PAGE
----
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  • The Edge of the World: Embattled Leagues of Children and Seals Teeter on the Rim
  • Stuart C. Aitken (bio)

Presidential Address delivered to the Association of Pacific Coast Geographers, 72nd annual meeting, San Diego, California, October 3, 2009

I take my title from Michael Powell’s 1937 movie, The Edge of the World, which tells the story of the evacuation of the Island of St. Kilda. On the extreme western edge of Scotland’s Outer Hebrides, for centuries St. Kilda supported around two hundred people, who after 1745 paid rent to a local factor through barley, oats, fish, and produce from cattle, sheep, and especially seabirds. The islands experienced population decline through emigration starting in the mid-nineteenth century. In 1912 there were acute shortages of food, and in 1913, an outbreak of influenza. WWI brought some relief, with regular supply vessels arriving with deliveries for a naval detachment stationed on a nearby island. When these services were withdrawn at the end of the war, feelings of isolation increased, and in 1930 the remaining islanders requested evacuation (Fleming 2000).

Powell’s story is about the edges of modernity and the changing way of life for a people who were solely dependent upon nature. A thinly veiled subtext speaks to empire and English control of the Celtic oceanic world. The representation of the passing of a kailyard community1 is shadowed by the toll it takes on the life of one of the film’s main protagonists, who meets a heroic end on the two-thousand-foot cliffs that edge the northern rim of the island. Powell constructs nostalgia for a past gemeinschaft life that is slow and coalesces with wild nature in impenetrably complex and heroic ways.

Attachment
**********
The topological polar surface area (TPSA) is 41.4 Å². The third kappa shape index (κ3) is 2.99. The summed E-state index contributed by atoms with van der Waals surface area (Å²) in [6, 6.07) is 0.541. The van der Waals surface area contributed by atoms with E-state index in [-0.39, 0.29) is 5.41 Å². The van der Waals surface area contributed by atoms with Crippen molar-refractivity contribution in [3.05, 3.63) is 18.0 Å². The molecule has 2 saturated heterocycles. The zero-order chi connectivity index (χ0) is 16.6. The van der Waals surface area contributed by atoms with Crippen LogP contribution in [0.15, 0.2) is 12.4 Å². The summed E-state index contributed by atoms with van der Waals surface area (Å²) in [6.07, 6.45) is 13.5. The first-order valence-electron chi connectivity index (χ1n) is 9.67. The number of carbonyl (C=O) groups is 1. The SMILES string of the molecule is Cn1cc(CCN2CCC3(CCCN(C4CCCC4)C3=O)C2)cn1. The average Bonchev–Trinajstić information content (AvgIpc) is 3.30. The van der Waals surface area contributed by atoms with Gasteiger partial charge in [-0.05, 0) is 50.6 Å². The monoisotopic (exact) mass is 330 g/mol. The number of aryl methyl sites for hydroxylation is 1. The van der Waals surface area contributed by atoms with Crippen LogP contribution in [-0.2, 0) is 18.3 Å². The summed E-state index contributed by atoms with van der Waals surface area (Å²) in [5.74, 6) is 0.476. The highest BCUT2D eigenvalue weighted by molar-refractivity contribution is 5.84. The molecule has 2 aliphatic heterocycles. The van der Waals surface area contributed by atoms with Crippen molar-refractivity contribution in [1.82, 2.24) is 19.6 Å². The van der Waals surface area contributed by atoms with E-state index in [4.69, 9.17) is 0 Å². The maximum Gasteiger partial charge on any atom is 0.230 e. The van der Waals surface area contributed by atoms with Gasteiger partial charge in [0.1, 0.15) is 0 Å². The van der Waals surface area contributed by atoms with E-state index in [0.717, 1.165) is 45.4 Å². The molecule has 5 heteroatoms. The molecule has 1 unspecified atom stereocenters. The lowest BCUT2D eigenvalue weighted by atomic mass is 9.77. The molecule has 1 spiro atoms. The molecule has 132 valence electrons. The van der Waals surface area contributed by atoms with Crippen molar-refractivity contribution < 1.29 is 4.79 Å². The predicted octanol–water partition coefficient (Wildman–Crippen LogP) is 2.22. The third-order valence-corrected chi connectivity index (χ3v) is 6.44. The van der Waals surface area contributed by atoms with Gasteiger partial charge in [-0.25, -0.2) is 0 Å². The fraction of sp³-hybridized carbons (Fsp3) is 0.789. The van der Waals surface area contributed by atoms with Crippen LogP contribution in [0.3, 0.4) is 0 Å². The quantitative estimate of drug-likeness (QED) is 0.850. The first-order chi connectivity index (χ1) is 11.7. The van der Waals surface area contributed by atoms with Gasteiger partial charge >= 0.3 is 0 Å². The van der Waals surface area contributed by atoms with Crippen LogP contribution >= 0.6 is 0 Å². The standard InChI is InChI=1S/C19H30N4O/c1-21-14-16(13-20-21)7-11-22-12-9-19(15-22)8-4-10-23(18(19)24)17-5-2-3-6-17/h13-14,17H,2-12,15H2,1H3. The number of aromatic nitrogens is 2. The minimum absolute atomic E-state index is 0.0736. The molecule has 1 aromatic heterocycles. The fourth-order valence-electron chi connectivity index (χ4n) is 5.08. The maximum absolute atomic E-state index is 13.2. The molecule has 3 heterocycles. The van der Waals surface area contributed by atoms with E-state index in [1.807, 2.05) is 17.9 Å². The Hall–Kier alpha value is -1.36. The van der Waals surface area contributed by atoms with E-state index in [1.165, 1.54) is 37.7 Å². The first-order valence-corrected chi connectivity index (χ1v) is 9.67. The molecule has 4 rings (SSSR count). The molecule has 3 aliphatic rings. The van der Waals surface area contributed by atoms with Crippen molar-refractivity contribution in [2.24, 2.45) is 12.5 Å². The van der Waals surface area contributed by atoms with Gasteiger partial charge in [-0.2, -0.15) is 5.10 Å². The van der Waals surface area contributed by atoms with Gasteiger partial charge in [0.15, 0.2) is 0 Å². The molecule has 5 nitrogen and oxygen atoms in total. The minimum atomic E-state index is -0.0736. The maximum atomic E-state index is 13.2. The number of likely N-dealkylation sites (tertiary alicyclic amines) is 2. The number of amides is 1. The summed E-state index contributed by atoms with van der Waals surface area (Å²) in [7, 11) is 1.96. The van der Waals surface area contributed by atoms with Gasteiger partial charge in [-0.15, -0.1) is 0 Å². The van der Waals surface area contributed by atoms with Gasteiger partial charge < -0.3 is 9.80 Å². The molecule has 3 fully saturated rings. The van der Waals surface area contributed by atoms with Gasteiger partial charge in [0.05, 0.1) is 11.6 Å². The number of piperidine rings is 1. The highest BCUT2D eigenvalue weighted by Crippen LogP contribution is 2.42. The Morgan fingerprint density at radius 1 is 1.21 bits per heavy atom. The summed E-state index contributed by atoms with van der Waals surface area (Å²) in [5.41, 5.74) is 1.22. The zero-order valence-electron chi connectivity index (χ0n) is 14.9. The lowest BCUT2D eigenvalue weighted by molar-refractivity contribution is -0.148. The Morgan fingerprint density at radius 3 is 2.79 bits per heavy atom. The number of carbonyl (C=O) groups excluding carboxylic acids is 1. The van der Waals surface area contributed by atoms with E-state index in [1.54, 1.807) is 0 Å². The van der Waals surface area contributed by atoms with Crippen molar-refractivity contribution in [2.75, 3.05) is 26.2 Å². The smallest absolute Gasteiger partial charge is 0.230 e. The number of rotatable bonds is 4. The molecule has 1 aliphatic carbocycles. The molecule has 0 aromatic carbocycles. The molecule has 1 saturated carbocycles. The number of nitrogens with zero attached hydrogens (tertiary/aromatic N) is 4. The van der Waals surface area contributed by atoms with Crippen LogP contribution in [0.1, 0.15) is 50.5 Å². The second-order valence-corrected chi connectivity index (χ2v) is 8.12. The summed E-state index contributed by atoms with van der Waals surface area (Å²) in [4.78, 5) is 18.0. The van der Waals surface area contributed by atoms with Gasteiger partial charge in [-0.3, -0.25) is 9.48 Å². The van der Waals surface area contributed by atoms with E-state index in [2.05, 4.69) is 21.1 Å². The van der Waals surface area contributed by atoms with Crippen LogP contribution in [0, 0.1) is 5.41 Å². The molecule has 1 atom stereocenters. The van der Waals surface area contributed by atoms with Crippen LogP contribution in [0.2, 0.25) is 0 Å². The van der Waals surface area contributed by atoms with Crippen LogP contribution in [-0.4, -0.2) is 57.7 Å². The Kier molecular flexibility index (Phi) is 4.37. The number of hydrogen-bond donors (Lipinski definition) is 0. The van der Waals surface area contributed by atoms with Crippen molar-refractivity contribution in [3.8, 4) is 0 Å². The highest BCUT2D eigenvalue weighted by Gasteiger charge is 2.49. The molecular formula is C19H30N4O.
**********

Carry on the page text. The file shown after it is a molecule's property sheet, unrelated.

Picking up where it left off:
The story I narrate for you here continues with the quasi-remake of Powell’s epic by John Sayle in his 1993 film, The Secret of Roan Inish (Seal Island), which turns the original movie into a children’s fairy tale that points to pithy connections to an unseen but acutely felt, globalized adult world of ecotourism, privatization, and land-use control. From this fantasy I move on [End Page 12] to real-world secrets embedded in the sands of Seal Beach (also known as Children’s Pool) in La Jolla, California. My story connects the real and imagined tensions in these places at the edge of our adult worlds, bringing them together through a consideration of the relations between children and nature. The idea that child well-being is intimately related to frequent and intimate connections with nature and wild things is pervasive in past and contemporary psychology and popular culture. Interesting things occur when the well-being of children and wild things collide. The protracted fight for what should happen at Children’s Pool highlights these issues to the extent that there is no easy resolution.

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[End Page 13]

Introductory Secrets

“[At that time] there wis still only Irish spoken on t’ islands. They built their meager homes on the beach and the seals and the birds moved aside tae make room for them … man and beast lived side by side sharing the wealth o’ the sea.” Using the voice of an elderly grandfather in conversation with his visiting granddaughter, The Secret of Roan Inish presents a story of close relations between humans and nature, and how those relations are mediated by children. Ostensibly, the “secret” of Roan Inish revolves around selkies. Selkies are creatures living off the west coast of Ireland and Scotland that are both human and seal. Underneath its seal skin the selkie is human, and when it discards the skin it can walk on land as a man or a woman. If a man steals the skin of a female selkie, she is tied to him as a wife and will not return to the water for as long as he has her skin. It is said that this ancient legend is a precursor to the modern myth of mermaids. For...


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pp. 12-32
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